sheldon trainsAs the great Dr. Cooper says ‘Don’t be silly, you love trains!’. All the staff at Fun Junction have train brain this week, we’re going to be doing something a bit different in the next few days in our Perth shop: Brio have lent us a ridiculously large collection of trains and accessories and we’ll be popping it all out in store for kids to have a play. It’s as simple as that, no charge, no pushy sales-pitch just pop your child down with the trains and let them enjoy.

Freight Battery Engine (by Brio) Sturdy battery powered freight train can pull surprisingly well on just one AA battery.

Freight Battery Engine (by Brio) Sturdy battery powered freight train can pull surprisingly well on just one AA battery.

I love the fact that one of the companies we deal with has put together such a genuine and enjoyable experience. They haven’t pushed a rake of cash into a traditional advertising campaign, instead they’ve made a toy range that they’re proud of and they’ve decided to let the general public decide for themselves if Brio trains are any good. As any parent with a child with a train fascination knows Brio is not the cheapest wooden railway system on the planet, in fact I don’t know of any wooden railway products that cost more. That said I’ve found through experience that you really do get what you pay for.

Switching tracks with signal box and signal master. Add extra fuel to the imagination: what will you do with a runaway train!!???

Switching tracks with signal box and signal master. Add extra fuel to the imagination: what will you do with a runaway train!!???

Every wooden railway system is compatible with one another (well every system I’ve come across anyway), there are some that come very close to Brio’s quality level (like BigJigs) and cost a little less and there are others that are a lot cheaper. There’s therefore nothing wrong with shopping around to get bits and pieces from all these different companies to get a nice mix of quality and lower budget. That said I think the great thing about the Brio play day is that it’ll give parents (myself included) a chance to see what a train set made entirely out of Brio-quality pieces will be like. Not only that but because the set gets passed around group to group, shop to shop around the country we’ll all get to see how they do in terms of general wear-and-tear.

brio railwy uk fun junction toy shop scotland perth crieff perthshire

One of the only wooden railway trains that you’ll find that can take passengers, with spaces for two drivers and three passengers (Brio figures), you can get one here.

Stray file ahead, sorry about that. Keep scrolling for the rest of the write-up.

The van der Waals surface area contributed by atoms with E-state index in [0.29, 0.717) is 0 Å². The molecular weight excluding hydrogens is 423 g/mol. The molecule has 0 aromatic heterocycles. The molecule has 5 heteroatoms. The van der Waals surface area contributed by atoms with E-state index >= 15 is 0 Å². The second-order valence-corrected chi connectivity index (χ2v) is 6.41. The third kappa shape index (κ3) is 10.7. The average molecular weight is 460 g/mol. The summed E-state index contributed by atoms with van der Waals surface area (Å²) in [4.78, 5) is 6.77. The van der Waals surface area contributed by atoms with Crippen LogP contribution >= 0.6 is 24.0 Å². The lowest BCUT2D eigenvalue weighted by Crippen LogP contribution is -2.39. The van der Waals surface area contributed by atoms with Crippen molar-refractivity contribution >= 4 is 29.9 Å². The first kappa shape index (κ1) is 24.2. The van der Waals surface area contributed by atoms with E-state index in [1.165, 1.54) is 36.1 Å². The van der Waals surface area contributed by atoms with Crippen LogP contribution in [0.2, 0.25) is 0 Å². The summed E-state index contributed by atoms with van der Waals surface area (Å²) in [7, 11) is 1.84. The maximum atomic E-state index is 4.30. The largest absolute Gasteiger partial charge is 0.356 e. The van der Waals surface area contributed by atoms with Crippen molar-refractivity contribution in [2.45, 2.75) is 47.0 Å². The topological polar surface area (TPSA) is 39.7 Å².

This is what I love about this event, Brio isn’t forcing an agenda, they’re not pushing a new line by throwing a pile of adverts in the middle of your child’s favorite shows: instead they’re saying ‘Here, we made something that we think is pretty great but you have a play, you decide, is it worth the extra cost to get a train/a piece of track/a station/any other accessory made by us?’ There’s nothing for them to hide behind, if your child plays with the trains and doesn’t like them then no amount of advertising will change that, so Brio has to make sure that what your child is presented with is something pretty awesome. It’s a gamble and takes a lot of bottle for a toy company to do what Brio is doing, but based on my own experience of their products I can’t say I’m all that nervous for them, I think they’ll do just fine.

Have you come across any companies (toy or otherwise) who surprised you like this? Are some companies good enough to do away with traditional advertising or do you think that, without TV ads constantly reminding them, kids will just forget about a toy/brand? I’d also love to hear any experiences you’ve had with Brio (good or bad). As always thank you so much for stopping by, I’m one of these sad people that get’s a bit of a buzz from things like reader counts and comments so it’s always brilliant when someone stops by for a read and it’s even better if you leave a comment. If you’re in the Perth (Scotland) area then pop along to our shop on the 15th, 16th or 17th of May to join in the fun (they’re open from 9:15am till 5;15pm, Cheers, John

UPDATE: Please note our Brio play day has passed but we have every intention of hosting another one soon 🙂

Toy Awesomeness Part 3: Good Branding

hobbit games workshop escape from goblin townHow to make a great toy part 3: Good Branding

As I explained in my last ‘Toy Awesomeness’ post, just because a particular character is ‘in’ just now doesn’t mean it’ll still be popular with kids in six months time. That said, if you pick a tried-and-tested character (think Disney for starters) to hitch your wagon to, the hazards of the whims of children may effect you far less.

hulk avengers legoAs westerners we’re almost born knowing about Mickey Mouse, Winnie the Pooh, Superman, Batman, Hulk, Snow White, etc., they’ve become more than simply characters; they’ve been appropriated as cultural symbols, for want of a better word they are the ‘gods’, ‘goddesses’ and ‘demi-gods’ of our culture. The companies responsible for these kinds of character are fully aware of their clout though, so matching with one of these brands may be expensive/difficult.

That said there are lesser known ‘icons’ who nonetheless seem unable to do wrong such as ‘Bob The Builder’, ‘Thomas the Tank Engine’, ‘Postman Pat’ etc. Their popularity does ebb and flow more than we see from the true ‘gods’ of the toy shelf but children will still be more willing to chose a toy if it has a character they recognise on it.

For example if Wow toys were (hypothetically) to produce a Postman Pat van I’m almost certain it would outsell all of their other sets. Speaking as a parent I would pick something like that because I trust the quality of Wow and I also identify with the character of Postman Pat.

That said character placement can often look a bit tacked-on, almost as though the company thought their product was slightly sub-standard. In cases like this, instead of fixing the problems with their toy a manufacturer pays for some licensing and sticks a picture of a popular character on it to push sales. There are so many of this kind of toy out there that I hardly feel the need to name and shame, they know who they are.

turtle lair by Lego